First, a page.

Cannabis Capitalism Takes California
The Kurds, who share ethnic and cultural similarities with Iranians and are mostly Muslim by religion, have long struggled for self-determination. In Iran, though there have been small separatist movements, Kurds are mostly subjected to the same repressive treatment as everyone else. The situation is worse in Iraq, Syria, and Turkey, where the Kurds are a minority people subjected to ethnically targeted violations of human rights. In 2003, the Kurdish peshmerga sided with the U.S.-led coalition against Saddam Hussein. In 2005, after a long struggle with Baghdad, the Iraqi Kurds won constitutional recognition of their autonomous region, and the Kurdistan Regional Government has since signed oil contracts with a number of Western oil companies as well as with Turkey. Iraqi Kurdistan has two main political parties, the Kurdistan Democratic Party and the Patriotic Union of Kurdistan, both clan-based and patriarchal. Syria: Kurds make up perhaps 15 percent of the population and live mostly in the northeastern part of Syria. In 1962, after Syria was declared an Arab republic, a large number of Kurds were stripped of their citizenship and declared aliens, which made it impossible for them to get an education, jobs, or any public benefits. When the uprising against Bashar al Assad began as part of the Arab Spring, Kurds participated, but after 2012, when they captured Kobani from the Syrian army, they withdrew most of their energy from the war against Assad in order to set up a liberated area. The Kurds in turn cite examples of discrimination against them within the opposition.
Is Capitalism to Blame for Society’s Lack of Compassion?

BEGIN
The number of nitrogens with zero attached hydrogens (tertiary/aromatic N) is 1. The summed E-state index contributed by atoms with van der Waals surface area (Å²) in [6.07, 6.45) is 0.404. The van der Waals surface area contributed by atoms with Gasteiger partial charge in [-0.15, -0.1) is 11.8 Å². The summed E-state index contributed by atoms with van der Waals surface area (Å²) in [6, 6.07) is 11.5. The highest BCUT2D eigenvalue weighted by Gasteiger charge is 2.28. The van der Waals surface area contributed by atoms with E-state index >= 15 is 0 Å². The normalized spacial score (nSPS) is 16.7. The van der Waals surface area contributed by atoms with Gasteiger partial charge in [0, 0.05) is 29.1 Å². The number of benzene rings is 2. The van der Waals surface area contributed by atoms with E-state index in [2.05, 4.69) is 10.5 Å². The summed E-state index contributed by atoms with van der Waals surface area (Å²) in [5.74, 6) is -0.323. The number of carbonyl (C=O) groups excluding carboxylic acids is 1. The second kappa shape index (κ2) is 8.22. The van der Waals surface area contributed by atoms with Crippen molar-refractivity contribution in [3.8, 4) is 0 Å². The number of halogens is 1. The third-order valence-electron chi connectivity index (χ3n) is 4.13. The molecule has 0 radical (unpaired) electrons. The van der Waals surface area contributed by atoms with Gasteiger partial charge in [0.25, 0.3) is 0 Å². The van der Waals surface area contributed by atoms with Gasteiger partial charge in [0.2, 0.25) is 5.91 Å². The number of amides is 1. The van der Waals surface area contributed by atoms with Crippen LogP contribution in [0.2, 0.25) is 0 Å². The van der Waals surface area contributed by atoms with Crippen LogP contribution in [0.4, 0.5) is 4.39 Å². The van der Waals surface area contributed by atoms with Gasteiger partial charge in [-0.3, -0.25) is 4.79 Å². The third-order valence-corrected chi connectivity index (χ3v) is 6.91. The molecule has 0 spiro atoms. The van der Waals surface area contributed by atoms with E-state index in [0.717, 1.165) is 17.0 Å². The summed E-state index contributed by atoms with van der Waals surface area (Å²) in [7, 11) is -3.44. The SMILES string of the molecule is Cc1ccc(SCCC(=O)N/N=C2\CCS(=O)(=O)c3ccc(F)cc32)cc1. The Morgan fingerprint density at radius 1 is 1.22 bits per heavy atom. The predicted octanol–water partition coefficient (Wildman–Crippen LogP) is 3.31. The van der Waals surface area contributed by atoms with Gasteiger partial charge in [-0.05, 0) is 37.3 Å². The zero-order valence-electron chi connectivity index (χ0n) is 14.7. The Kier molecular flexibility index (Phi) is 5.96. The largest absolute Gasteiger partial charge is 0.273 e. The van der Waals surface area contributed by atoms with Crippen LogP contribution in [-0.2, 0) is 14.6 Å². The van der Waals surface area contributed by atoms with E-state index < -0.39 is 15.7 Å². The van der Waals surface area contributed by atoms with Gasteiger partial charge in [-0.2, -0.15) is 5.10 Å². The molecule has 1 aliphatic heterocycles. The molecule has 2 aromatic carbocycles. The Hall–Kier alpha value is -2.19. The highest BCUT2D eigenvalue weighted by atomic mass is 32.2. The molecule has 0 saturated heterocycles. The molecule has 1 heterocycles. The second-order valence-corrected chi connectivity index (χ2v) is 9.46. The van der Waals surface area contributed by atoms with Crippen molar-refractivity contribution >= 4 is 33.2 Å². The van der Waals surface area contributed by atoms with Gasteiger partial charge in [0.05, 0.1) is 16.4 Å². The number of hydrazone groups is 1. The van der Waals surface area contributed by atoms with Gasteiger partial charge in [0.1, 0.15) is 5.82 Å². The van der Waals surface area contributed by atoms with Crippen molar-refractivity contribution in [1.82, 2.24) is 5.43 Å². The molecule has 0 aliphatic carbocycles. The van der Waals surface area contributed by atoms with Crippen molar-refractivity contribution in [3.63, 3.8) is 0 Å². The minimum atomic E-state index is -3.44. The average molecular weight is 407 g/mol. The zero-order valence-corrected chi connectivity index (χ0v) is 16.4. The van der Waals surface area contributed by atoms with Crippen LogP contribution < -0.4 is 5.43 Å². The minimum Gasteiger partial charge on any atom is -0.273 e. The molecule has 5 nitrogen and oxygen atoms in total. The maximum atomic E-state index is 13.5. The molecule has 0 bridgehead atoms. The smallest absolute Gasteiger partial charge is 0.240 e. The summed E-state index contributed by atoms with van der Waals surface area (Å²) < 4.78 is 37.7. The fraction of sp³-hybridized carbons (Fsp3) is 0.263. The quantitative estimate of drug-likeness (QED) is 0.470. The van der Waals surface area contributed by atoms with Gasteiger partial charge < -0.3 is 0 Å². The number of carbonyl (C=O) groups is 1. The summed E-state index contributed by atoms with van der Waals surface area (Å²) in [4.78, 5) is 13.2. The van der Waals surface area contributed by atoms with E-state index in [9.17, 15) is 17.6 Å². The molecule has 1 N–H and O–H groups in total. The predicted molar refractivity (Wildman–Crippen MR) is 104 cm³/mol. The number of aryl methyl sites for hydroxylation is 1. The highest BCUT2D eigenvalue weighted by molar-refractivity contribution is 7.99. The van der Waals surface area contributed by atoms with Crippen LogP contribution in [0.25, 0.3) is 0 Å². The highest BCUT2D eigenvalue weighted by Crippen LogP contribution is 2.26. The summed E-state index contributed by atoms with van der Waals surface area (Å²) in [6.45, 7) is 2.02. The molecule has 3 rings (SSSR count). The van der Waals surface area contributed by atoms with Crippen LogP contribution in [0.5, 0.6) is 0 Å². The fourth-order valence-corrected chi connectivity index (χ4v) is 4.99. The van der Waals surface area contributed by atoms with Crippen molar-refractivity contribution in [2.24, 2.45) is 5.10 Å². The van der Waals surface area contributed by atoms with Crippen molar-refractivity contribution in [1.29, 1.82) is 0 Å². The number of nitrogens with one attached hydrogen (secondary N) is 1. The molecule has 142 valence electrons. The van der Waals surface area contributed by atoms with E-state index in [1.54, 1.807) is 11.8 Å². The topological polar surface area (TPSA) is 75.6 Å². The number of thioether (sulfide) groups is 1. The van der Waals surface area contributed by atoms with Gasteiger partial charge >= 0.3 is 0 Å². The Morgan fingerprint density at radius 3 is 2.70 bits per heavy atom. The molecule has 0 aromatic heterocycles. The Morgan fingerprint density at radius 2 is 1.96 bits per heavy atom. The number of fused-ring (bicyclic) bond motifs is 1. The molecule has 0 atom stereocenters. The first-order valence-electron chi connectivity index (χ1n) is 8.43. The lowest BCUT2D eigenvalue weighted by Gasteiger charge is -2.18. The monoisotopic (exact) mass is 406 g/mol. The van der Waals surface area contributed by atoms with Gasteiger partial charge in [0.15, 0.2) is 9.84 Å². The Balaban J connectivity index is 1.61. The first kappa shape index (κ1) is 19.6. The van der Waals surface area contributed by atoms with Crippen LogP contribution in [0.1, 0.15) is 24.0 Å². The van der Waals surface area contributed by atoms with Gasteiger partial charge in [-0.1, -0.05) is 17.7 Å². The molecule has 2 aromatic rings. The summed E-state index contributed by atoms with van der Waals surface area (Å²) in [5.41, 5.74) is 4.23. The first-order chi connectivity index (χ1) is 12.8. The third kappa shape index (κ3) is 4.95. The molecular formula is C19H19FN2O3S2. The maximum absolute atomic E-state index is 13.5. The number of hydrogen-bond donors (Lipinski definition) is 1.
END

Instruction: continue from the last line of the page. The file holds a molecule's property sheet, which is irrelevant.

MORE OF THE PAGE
Compassion – Is it learned?Are we born with compassion as a human trait or is it simply a learned act of kindness? The reality is, most people lack the ability to feel compassion for others, especially living in a world that is so full of hate, violence and death. At what cost? The more we create easier ways to live and quicker means of getting things done, the more we create harmful, lasting damage to the environment and those around us. The world seems to be making more and more heartless decisions. Compassion forms such an integral part in living a vegan lifestyle that I found this book to be very helpful in exploring and building on our ability to live more kindly. How do we become more compassionate towards others? The author, Paul Gilbert, has written in such a way that you feel connected and have an understanding of the dire need to create a more compassionate world. How we choose to live inevitably affects someone or something in order for us to live more comfortably and selfishly. We base our happiness on wants, and always wanting more. A new car, new TV, new phone, more clothes, more travels, more food, more luxury! How can we train ourselves to be more compassionate, when we are living in a world that feeds off the need to impress and be impressed by the materials of others. Paul Gilbert is a British Clinical Psychologist and the founder of Compassion focused therapy who has written many excellent books surrounding the mind and its ability to improve our quality of life simply by being more mindful and practicing compassion.